1. Consider a particle in the one-dimensional region O ::S x ::S a. The wave function is given by
'tjJ(x) = N x (a-x)
where N is a constant to be determined. Outside the region, the wave function is zero.
(a) Find N.
(b) Where is the most probable location for the particle?
(c) Calculate the expectation value of the position of the particle.
,., The wave function for a simple harmonic oscillator with n = 2 and energy (5/2)nooc is
(a) Verify that this wave function satisfies Schrodinger's equation.
(b) Show that
Recall the useful integrals in Appendix B of Taylor and Zafiratos, but note that In= \dln_2/d/\.\.
(The absolute value sign is missing in the text version.)
4. Recall the one-dimensional semi-infinite box problem we treated in class:
.th R /2m(U~ - E) d /2m£
WI /J= 1/ _ an a="\;-
\ 11- ~ t?
By solving Schrodinger's equation in the regions O < x < a and x ~ a and invoking continuity of
both the wave function and its first derivative at x= a, we derived the following equation relating
a, f3 and a:
.Btan (a a)= -a (1)
Consider the bound state problem, with E < Uo and Uo = 9Eo, where Eo =1i23t2/(2ma2
) , the
ground state energy for the perfectly rigid box. The allowed energy levels for the semi-rigid
box are En = x/Eo.
By solving eqn. (1), find all the allowed bound state energies; i.e., find all the allowed Xn's.
6. (a) Use your knowledoe of th l . f h S hr'"'-1 · .
. e e o uuon o t e c vumger equation for the h drol!en atom to
est1mate the quantum number n for the Moon orbiting the Earth. Ignore ;edu~d mass effects
and the Moon's rotation on it axis.
(b) _Estimate the quantum numbers / and m for the Moon. (The Moon orbit the :.arth essentially
10 the Earth's equatorial plane. so the lunar angular momentum vector is perpendicular to the
plane of its orbit.)
(mass of Earth = 5.98 x 1024 kg: mass of Moon = 7.35 x 1011 k~: mean distance from Earth to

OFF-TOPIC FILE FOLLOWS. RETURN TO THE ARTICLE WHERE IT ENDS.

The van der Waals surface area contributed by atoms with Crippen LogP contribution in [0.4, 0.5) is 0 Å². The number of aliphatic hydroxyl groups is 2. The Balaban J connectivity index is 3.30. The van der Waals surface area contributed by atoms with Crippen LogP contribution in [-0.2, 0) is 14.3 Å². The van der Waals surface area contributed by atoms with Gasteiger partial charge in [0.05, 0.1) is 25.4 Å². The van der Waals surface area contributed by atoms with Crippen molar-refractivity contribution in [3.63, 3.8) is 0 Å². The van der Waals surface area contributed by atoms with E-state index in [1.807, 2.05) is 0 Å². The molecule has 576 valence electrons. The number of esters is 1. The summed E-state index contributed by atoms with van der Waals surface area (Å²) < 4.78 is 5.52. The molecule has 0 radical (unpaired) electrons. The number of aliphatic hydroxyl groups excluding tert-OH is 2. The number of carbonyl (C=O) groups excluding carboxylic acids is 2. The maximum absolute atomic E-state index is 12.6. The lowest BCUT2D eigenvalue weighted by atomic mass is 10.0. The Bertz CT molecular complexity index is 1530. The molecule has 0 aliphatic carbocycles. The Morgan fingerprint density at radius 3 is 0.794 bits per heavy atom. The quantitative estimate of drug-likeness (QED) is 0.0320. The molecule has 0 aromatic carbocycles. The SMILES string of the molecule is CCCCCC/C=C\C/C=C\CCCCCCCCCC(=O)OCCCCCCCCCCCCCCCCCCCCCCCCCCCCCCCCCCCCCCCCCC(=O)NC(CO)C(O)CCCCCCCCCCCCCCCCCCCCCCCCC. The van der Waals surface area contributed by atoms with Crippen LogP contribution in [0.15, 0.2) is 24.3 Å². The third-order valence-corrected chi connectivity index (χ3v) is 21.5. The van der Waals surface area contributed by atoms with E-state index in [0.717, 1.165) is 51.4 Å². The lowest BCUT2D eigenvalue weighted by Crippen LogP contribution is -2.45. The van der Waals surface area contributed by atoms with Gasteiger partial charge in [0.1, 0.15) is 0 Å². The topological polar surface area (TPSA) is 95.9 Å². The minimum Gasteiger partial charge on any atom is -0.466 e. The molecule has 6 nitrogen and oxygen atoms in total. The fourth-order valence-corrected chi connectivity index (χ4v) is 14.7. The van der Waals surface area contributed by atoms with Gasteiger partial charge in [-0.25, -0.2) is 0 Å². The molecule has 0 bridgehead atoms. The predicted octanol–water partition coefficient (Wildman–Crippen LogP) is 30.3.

Moon (centerto center) = 3.84 x 108 m; G = 6.67 x 10·11 N-m /kg2
9. Consider the effect of the rotation of the Sun on the wavelen~s that would be observed in a
spectroscopy experiment. The radius of the Sun is 6.96 x 10 km, and its period of rotation at the
equator is 25.4 days. For the 486.l run line of the hydrogen spectrum (measured in the lab on
the earth). what are the wavelengths that would be emitted from opposite edges of the Sun's
equator because of the SW1 's rotation?
11. , -#1 _,-_:/\ 8_ _
A particle of rest mass Mo is at rest in the laboratory when it decays into three identical
particles, each of rest mass 111o. Two of the particles (labeled #1 and #2) have velocities as
shown in the figure.
( a) Calculate the direction and speed of particle #3.
(b) Find the ratio MJ 111o.
(c) Compare your results with the classical (non-relativistic) solution.
2.9 • Muons are subatomic particles that are produced
· several miles above the earth's surface as a result of
collisions of cosmic rays ( charged particles, such as
protons, that enter the earth's atmosphere from
space) with atoms in the atmosphere. These muons
rain down more-or-less uniformly on the ground, although
some of them decay on the way since the
muon i~ unstable with a proper half-life of about
1. 5 μs. l 1 μs = 1 o-6 s.) In a certain experiment a
muon detector is carried in a balloon to an altitude of
2000 m, and in the course of 1 hour it registers 650
muons traveling at 0.99ctoward the earth. If an identical
detector remains at sea level, how many muons
would you expect it to register in 1 hour? (Re~ember
that after n half-lives the number of muons surviving
from an initial sample of N0 is N0 /2n.)
( ,~. • A traveler in a rocket of length 2d sets up a coordiV
nate system S' with origin 0' anchored at the exact
middle of the rocket and the x' axis along the rocket's
length. At t' = 0 she ignites a flashbulb at 0'.
(a) Write down the coordinates x~, t~ and x~, t~ for
the arrival of the light at the front and back of the
rocket. (b) Now consider the same experiment as observed
in a frame S relative to which the rocket is
traveling at speed v (with Sand S' arranged in the
standard· configuration). Use the Lorentz transformation
to find the coordinates Xp, tp and xB, tB of the
arrival of the two signals. Explain clearly why the two
times are not equal in frame S, although they were in
S'. (This illustrates how two events that are simultaneous
in S' are not necessarily simultaneous in S.)
This material may consist of step-by-step explanations on how to solve a problem or examples of proper writing, including the use of citations, references, bibliographies, and formatting. This material is made available for the sole purpose of studying and learning - misuse is strictly forbidden.